Anyone who knows me knows that I love a good cup of coffee, and that my first order of business upon arriving in a new city is to locate the best barista in the area.
Good coffee is important to me.1
My dad, however, doesn’t give a shit about coffee.
He loves a good cup every now and then, but most of the time he drinks K-cup coffee or — gasp! — instant Folgers.
This used to bother me.
Fighting the Urge to “Fix” My Dad’s Taste in Coffee
But here’s the thing: my preference in coffee only matters to me. His preference in coffee only matters to him. And the little bit of overlap when he drinks my kind of coffee, or when I drink his, just isn’t worth the emotional effort of caring.
When I call my dad’s preferences into question, it puts strain on both of us. He’s defensive because I’m attacking something he’s doing; I’m frustrated because he can’t see how unbelievably, unflinchingly right I am; both of us start thinking of excuses to leave the room.
How Could You Possibly Like That?
It’s easy to lose sight of what’s really important in relationships. We all have a tendency to get caught up in a little cloud of “my way” that makes opposing viewpoints seem scary, stupid, irresponsible, ignorant, or any combination thereof.
But the majority of the decisions I make have zero impact on the people closest to me. If I’m not into Parks & Recreation, it doesn’t make any difference2 for my friends who love that show; if I don’t see the appeal of running a marathon, it doesn’t mean anything at all for the people who embrace the challenge.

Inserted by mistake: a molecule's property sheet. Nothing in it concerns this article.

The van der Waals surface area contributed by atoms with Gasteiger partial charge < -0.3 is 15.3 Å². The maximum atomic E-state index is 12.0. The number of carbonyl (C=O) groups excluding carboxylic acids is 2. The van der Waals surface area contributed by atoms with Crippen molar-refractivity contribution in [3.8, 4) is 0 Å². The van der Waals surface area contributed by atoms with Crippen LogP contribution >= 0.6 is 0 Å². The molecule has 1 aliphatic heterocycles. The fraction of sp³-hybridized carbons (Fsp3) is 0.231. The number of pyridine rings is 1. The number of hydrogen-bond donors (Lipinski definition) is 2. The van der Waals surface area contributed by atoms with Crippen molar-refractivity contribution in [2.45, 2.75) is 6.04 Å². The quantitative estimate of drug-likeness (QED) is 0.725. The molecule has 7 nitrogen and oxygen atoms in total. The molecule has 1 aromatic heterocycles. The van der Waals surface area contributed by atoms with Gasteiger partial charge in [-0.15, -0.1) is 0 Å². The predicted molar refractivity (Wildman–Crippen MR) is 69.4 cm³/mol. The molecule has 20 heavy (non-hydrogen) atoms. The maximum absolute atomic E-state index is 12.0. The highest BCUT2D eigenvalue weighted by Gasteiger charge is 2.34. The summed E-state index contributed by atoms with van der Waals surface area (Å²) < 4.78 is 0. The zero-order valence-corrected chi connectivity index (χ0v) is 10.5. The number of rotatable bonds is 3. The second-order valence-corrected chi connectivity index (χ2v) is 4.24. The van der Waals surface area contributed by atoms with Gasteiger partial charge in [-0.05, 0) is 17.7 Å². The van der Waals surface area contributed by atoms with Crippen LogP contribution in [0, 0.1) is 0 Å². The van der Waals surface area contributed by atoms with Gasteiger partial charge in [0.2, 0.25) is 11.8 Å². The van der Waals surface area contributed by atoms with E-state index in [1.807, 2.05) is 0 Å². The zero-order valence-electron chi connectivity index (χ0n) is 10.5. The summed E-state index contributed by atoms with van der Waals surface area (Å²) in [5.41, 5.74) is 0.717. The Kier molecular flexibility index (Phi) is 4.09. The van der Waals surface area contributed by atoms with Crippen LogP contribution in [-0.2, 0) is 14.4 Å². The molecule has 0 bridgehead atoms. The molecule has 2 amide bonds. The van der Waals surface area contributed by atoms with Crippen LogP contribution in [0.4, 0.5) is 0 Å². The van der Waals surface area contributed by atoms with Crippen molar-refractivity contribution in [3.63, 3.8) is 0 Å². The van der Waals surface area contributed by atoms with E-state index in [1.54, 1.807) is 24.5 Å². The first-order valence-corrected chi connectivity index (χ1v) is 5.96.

More importantly, the opposite is true: my friends’ decisions don’t actually impact me. Yes, I would love it if all of my friends loved whisky and talking about business development. That some of them don’t means nothing within the scope of my experience; I can still enjoy whisky, even if Chelle prefers tequila.
Getting worked up because things that don’t affect me aren’t done my way is a shortcut to an extremely frustrating and deeply dissatisfying existence.
“You want to know how to solve all your problems? Just be a little less like you, and a lot more like me.”3
I used to start a lot of monologues with the phrase, “You know what you should do?”
I’d listen — for a few seconds, at least — to someone’s experience, apply my own tastes to it, then harangue them about all the ways they were doing it wrong. In effect, all I was saying was, “Do you even know how much easier your life would be if you were just more like me?”
This is something I always hated in other people: they’d just start telling me how to solve problems that didn’t exist.
What I was ignoring, though, is that I’m just as annoying when I force my taste onto others.
My taste doesn’t matter. At least not to anyone but me. (And neither does yours.)
Just Shut Up and Drink the Shitty Coffee
I could get offended by my dad’s ambivalence toward a subject I’m so passionate about. I could try to convince him that he’s wrong, and that his decision to drink awful coffee is somehow linked to his happiness and overall wellbeing.
And when I visit my parents and my dad serves me K-cup coffee, I could throw a fit and refuse to drink it. Or I could bring coffee with me and supplant his morning coffee ritual with my own.
But I don’t.
Instead, I drink coffee with my dad. Because as long as I’m spending time with people I love, it doesn’t matter if the coffee is terrible.
- I spun off on a tangent and wrote this article after reading Marco Arment’s article, Throwing K-Cups In Glass Houses.↩
- Except that I don’t understand half the Ron Swanson jokes they make about my mustache.↩
- I wish I could take credit for this little gem, but it comes from a friend of mine. I don’t want it to get attributed to him as something said seriously, so I’m not going to include his name here.↩
What to do next.
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